You can find more specific instructions on finding and changing these core beliefs by doing the exercises in the Self Mastery Course.  The first four sessions are available free. 

Related Articles:  Jealousy 

Workshops and Retreats

What Goes on at One of Gary’s Workshops and Retreats? 

I want to explain that I don’t know what is going to happen at one of my events.  I don’t know the specific content of what I will cover, or how I will go about it.  I’ll get to explaining why this is in a minute.

First I need to answer two common questions. I don’t repeat the stuff that I have in my online program. That would be boring for me and the people who have already worked on it. Part of the reason I made recordings was so that I didn’t have to repeat the same material. I like to get creative and that means new approaches incorporating new practices.

Second, I do a mixture of talk, ceremony, meditation, discussion, journeying, and a process I call Dreaming. “Dreaming” is a mindfulness exercise where you inventory through various emotions, impulses, thoughts and beliefs with a high degree of awareness. It allows for bringing various unconscious beliefs and repressed emotions to the surface so they can be worked with and changed.

The whole intent of every practice, and the overall process is to let go of the stuff that is causing unhappiness and opening to more love so you can be genuinely happy.

Aside from that, one of the hardest things for me to do is to explain what to expect at one of my events.  I understand the feeling people have of “needing to know” what is going to happen.  Particularly since you are taking valuable time off, spending money, traveling to get there, and investing in your self.  You want to be sure you will get the personal changes you want.  In spite of the need to have that question answered, it is difficult to describe what is going to happen over several days. Even though I am facilitating the process, I don’t know what is going to happen. Yes, you heard me.  I don’t know what the outcome of any exercise is going to be for any individual person. I just know from experience that the process works.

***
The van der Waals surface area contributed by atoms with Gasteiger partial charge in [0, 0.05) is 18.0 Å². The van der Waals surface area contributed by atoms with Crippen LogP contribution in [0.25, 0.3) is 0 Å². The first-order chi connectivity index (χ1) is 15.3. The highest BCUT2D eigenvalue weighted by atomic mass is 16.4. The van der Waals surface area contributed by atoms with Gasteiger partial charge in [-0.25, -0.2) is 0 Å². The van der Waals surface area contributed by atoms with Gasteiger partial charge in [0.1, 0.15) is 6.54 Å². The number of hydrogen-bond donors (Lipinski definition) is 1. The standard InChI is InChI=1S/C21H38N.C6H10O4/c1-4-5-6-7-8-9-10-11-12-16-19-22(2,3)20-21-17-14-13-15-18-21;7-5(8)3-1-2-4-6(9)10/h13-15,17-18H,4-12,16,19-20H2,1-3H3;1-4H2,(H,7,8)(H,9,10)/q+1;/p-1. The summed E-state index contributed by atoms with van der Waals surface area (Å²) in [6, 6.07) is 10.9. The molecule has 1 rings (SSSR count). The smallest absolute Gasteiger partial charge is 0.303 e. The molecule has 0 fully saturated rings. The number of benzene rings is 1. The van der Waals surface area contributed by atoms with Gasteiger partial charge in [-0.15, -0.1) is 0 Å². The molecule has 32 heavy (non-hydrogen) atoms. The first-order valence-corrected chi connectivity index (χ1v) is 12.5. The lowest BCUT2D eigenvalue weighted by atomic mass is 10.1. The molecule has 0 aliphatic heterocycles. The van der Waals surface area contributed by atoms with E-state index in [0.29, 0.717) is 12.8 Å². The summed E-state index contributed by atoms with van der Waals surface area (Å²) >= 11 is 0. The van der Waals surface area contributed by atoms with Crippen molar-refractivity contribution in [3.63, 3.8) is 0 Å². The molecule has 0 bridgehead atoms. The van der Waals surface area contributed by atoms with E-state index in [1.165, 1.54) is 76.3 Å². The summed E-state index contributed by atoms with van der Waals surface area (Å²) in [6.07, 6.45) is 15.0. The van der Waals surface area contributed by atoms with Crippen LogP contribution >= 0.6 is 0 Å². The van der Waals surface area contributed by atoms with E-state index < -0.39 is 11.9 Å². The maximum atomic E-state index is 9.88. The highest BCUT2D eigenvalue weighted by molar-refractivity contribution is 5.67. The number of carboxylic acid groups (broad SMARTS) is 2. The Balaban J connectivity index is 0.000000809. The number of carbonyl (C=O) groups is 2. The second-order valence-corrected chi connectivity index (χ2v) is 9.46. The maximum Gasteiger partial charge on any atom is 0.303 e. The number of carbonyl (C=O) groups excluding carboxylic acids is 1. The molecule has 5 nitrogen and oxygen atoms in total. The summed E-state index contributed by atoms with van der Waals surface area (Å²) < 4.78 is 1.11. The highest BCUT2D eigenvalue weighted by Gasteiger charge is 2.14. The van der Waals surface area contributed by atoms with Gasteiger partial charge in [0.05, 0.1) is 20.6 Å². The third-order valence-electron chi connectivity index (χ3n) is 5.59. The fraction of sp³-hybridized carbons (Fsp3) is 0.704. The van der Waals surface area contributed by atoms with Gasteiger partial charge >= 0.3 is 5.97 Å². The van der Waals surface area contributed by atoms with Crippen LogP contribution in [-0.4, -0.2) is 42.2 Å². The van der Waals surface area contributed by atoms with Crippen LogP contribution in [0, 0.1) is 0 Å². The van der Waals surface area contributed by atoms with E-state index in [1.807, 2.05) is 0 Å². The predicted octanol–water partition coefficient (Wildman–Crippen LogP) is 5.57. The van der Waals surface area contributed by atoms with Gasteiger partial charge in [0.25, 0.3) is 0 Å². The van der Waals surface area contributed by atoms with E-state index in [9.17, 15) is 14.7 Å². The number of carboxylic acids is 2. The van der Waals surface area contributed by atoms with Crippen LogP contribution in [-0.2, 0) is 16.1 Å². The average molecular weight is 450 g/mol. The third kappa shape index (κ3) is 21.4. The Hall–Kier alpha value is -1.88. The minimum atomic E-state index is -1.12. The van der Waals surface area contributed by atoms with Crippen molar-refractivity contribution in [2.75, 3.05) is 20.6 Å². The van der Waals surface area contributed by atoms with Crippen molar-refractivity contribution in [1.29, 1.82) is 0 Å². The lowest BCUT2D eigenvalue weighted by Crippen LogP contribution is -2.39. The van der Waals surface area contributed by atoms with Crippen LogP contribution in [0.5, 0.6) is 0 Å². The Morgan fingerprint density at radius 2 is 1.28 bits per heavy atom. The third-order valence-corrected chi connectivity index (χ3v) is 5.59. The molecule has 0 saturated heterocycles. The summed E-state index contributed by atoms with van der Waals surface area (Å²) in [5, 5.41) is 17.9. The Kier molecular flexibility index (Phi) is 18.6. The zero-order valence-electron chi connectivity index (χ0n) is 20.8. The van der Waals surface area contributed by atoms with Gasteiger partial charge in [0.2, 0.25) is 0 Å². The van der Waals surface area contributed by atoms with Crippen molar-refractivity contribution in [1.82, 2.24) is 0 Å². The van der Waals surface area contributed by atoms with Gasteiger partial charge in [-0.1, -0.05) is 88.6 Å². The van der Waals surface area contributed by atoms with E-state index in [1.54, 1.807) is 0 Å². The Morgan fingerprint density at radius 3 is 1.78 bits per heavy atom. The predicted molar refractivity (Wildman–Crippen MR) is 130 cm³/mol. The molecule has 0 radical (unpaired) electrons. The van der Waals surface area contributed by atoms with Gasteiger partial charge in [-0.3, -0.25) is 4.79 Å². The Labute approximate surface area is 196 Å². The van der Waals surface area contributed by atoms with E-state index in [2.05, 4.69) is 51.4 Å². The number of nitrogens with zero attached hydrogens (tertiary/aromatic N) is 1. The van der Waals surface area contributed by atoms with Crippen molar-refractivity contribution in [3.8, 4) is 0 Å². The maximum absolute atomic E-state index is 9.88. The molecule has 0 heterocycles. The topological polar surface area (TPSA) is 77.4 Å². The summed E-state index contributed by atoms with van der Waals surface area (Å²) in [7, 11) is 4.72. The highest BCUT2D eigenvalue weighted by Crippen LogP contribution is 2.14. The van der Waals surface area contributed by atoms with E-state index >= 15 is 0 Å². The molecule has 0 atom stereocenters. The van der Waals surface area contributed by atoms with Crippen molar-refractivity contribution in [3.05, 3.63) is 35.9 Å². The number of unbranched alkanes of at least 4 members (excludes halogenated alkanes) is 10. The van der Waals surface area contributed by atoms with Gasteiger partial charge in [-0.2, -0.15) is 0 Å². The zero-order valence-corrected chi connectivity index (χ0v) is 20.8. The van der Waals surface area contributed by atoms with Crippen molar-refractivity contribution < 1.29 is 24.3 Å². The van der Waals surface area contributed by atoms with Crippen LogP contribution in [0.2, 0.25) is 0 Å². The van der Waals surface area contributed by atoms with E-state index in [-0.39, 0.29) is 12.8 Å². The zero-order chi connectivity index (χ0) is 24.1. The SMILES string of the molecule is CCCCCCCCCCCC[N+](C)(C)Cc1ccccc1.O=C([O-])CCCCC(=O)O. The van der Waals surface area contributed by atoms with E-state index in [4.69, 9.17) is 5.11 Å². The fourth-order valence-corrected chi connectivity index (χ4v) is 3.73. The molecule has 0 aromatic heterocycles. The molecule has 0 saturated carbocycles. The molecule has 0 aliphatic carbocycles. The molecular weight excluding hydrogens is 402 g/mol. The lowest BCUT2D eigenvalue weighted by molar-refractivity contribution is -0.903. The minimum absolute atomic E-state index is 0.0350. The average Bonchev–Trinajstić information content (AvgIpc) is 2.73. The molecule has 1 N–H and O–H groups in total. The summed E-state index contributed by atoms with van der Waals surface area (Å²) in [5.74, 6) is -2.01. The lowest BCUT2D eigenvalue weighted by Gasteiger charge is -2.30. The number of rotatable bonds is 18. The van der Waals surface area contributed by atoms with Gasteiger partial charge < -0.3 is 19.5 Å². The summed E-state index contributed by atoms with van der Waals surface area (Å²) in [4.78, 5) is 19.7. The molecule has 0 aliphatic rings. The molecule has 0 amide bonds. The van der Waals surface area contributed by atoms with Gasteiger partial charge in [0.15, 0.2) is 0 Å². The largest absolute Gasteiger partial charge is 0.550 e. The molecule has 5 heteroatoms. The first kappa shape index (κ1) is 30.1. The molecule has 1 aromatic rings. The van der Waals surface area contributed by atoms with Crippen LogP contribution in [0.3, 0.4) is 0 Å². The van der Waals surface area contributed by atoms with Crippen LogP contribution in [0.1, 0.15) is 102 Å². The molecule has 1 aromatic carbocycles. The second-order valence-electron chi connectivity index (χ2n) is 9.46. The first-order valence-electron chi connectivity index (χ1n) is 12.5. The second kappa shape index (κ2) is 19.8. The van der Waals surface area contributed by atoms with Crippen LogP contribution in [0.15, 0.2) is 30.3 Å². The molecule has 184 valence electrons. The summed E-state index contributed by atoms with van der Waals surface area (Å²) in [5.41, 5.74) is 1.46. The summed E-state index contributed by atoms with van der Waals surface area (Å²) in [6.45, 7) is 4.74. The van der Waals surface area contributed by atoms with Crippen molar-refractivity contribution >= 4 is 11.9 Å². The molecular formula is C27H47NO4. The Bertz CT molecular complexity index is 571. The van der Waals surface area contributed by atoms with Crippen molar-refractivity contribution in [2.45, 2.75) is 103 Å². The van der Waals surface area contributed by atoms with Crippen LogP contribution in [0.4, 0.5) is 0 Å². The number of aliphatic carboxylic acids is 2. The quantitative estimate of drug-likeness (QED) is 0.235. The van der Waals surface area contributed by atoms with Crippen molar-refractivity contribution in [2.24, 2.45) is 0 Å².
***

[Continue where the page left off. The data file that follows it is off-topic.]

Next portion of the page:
I am not trying to be coy or mysterious here.  I honestly don’t know what a person will discover in their unconscious beliefs or what emotions will need to be shifted. I can’t know that. The person doing the process knows themselves better than I do, and they don’t know it.

It is impossible for me to write up what you will have as your experience at one of my events because the person next to you will have a different one in just about every exercise we do. You might review an old relationship and realize how much your ex really loved you. The person might review their old relationship and have to release repressed anger about them.

Everyone that shows up is different. One person is working on healing their relationship and making it better. A second person is getting over a heartbreak and needs to heal so they can move forward. A third is working through a layer of self judgments that seems to cause feelings of anxiety and insecurity. A fourth wants to have an experience of peace within themselves where all the internal dialog goes quiet. A fifth has realized that they have lived their life trying to please other people and now want to have the courage to say no to others and yes to themselves. A sixth person doesn’t quite know why they are there, they just have a feeling that they are supposed to be there.  They are all bound for a different experience, yet their hearts desire can all be met with the same inward approaches.